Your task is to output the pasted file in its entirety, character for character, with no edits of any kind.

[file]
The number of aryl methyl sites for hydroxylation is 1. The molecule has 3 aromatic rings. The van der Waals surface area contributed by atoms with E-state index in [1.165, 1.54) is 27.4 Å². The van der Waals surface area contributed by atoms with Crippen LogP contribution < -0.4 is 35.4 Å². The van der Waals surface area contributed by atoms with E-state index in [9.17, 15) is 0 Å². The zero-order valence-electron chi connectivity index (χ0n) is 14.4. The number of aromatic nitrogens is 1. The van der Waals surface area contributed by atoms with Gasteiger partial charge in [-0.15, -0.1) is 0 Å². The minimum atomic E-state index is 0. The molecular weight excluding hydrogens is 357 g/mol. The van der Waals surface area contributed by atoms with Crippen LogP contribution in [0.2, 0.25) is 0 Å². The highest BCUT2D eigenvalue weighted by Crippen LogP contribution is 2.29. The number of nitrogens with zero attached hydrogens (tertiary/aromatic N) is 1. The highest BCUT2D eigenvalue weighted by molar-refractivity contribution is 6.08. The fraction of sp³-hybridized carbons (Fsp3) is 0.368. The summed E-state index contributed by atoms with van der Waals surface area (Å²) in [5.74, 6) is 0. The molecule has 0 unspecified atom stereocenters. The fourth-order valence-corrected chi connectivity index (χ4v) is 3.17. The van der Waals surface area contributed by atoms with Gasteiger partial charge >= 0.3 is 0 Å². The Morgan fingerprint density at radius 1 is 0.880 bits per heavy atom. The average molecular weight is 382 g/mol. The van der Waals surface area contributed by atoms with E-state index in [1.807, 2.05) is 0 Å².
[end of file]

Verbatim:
The number of aryl methyl sites for hydroxylation is 1. The molecule has 3 aromatic rings. The van der Waals surface area contributed by atoms with E-state index in [1.165, 1.54) is 27.4 Å². The van der Waals surface area contributed by atoms with Crippen LogP contribution < -0.4 is 35.4 Å². The van der Waals surface area contributed by atoms with E-state index in [9.17, 15) is 0 Å². The zero-order valence-electron chi connectivity index (χ0n) is 14.4. The number of aromatic nitrogens is 1. The van der Waals surface area contributed by atoms with Gasteiger partial charge in [-0.15, -0.1) is 0 Å². The minimum atomic E-state index is 0. The molecular weight excluding hydrogens is 357 g/mol. The van der Waals surface area contributed by atoms with Crippen LogP contribution in [0.2, 0.25) is 0 Å². The highest BCUT2D eigenvalue weighted by Crippen LogP contribution is 2.29. The number of nitrogens with zero attached hydrogens (tertiary/aromatic N) is 1. The highest BCUT2D eigenvalue weighted by molar-refractivity contribution is 6.08. The fraction of sp³-hybridized carbons (Fsp3) is 0.368. The summed E-state index contributed by atoms with van der Waals surface area (Å²) in [5.74, 6) is 0. The molecule has 0 unspecified atom stereocenters. The fourth-order valence-corrected chi connectivity index (χ4v) is 3.17. The van der Waals surface area contributed by atoms with Gasteiger partial charge >= 0.3 is 0 Å². The Morgan fingerprint density at radius 1 is 0.880 bits per heavy atom. The average molecular weight is 382 g/mol. The van der Waals surface area contributed by atoms with E-state index in [1.807, 2.05) is 0 Å².